“And then the guy pulled out his gun, he cocked it, put it to my forehead and he said, ‘Get down,’ and I put my hands up, I was like ‘whatever. He took our money, he took my wallet – he left my cellphone, he left my credentials.”

U.S. Olympic swimmers Gunnar Bentz (left) and Jack Conger leave a Rio police station early Thursday. (AP)
U.S. Olympic swimmers Gunnar Bentz (left) and Jack Conger leave a Rio police station early Thursday. (AP)

Notice the details. The other three guys cowered in front of the robbers, but not Tough Guy Ryan who refused to get down on the ground. And while those three were cravenly obeying orders, it took a gun to the forehead, cocked even, for him to declare “whatever” and turn over some money.

So Ryan is a bad ass. The other swimmers? If only they were as fearless.

Lochte has since told NBC that the gun was never pressed to his head and cocked, backing off the most dramatic part of the tale. He also said it occurred when they stopped at a gas station, not a fake traffic stop. It leaves everyone to wonder what else is untrue. Local media released video Thursday that shows the swimmers being forced to put their hands up then sit on the ground by security after one of them allegedly broke down a bathroom door at the gas station.

Furthermore, Lochte’s timeline didn’t match. No one could explain why robbers would take Lochte’s cash but not his cell phone or jewelry, which he is clearly wearing in security tape as he casually returns to the athlete village. Then there were questions why neither police nor U.S. security was ever called, or why there is no identification of the taxi driver and so on and so on.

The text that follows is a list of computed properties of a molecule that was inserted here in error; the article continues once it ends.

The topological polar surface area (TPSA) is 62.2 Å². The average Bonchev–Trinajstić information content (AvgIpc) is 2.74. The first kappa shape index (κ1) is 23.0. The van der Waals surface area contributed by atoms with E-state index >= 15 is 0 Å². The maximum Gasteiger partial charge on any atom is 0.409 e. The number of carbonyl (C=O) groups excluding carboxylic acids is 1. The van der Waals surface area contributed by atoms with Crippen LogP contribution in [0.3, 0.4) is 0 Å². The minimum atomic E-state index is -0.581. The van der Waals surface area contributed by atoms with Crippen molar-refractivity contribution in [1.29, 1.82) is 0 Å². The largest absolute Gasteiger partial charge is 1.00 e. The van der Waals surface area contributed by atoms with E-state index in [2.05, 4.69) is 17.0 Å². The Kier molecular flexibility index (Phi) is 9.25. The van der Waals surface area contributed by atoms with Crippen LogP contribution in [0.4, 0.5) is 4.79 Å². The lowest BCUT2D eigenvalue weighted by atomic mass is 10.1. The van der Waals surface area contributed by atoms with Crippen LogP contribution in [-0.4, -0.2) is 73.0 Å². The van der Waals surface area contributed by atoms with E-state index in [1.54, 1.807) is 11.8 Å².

It was this nonsense that sent the Brazilians into full investigative mode, first, presumably to see if it was true. The country is desperate to avoid the perception that Rio is too dangerous for tourists and business investment alike.

Lochte alone made this a global story. He won only a single gold here in Rio as part of a U.S. relay team, but past success, his looks and his relentless courting of reality-star fame has made him a big name.

This was a terrible development for Brazil, and when his poorly thought story began falling apart they saw the chance to debunk and save a measure of face while spinning this into a referendum on the honesty of some entitled American. It’s just the kind of thing that will play very well politically in a city that is tired of being told how awful everything is.

There’s more though. Even as Feigen’s passport was being seized per court order and Bentz and Conger were being pulled off their flight home Wednesday night, Lochte couldn’t stop.

His three supposed friends were now in a serious situation. At best, they go through the extreme stress of telling a story that will satisfy the Brazilians not to charge one or all of them with misleading police. At worst, they face criminal charges. If you think American jails are no fun, even for a day or so, wait until you see South America.

What does Lochte, back in the States, do? He gives another interview to NBC where he spoke to Matt Lauer and walked back some details, making the story seem shaky, but doubling down on the main parts – which would only continue to anger the Brazilian authorities. On Thursday, he told TMZ that while he mistook security guards for police, the group was indeed robbed and security footage didn’t show th

Why? Why talk to the media then, while your buddies are in hot water? Why not, for once, just shut up and not get breathless that a Today Show host is on the other end of the line?

Who was that to serve … other than Ryan Lochte?

In the end though, isn’t that what this entire snowballing scandal was about, an attention-seeking swimmer turned C-list celebrity?

What’s clear as dozens and dozens of cameras surround a police precinct here in Rio looking to pounce on his buddies is that Ryan Lochte sure is famous now. He’s got that much going for him.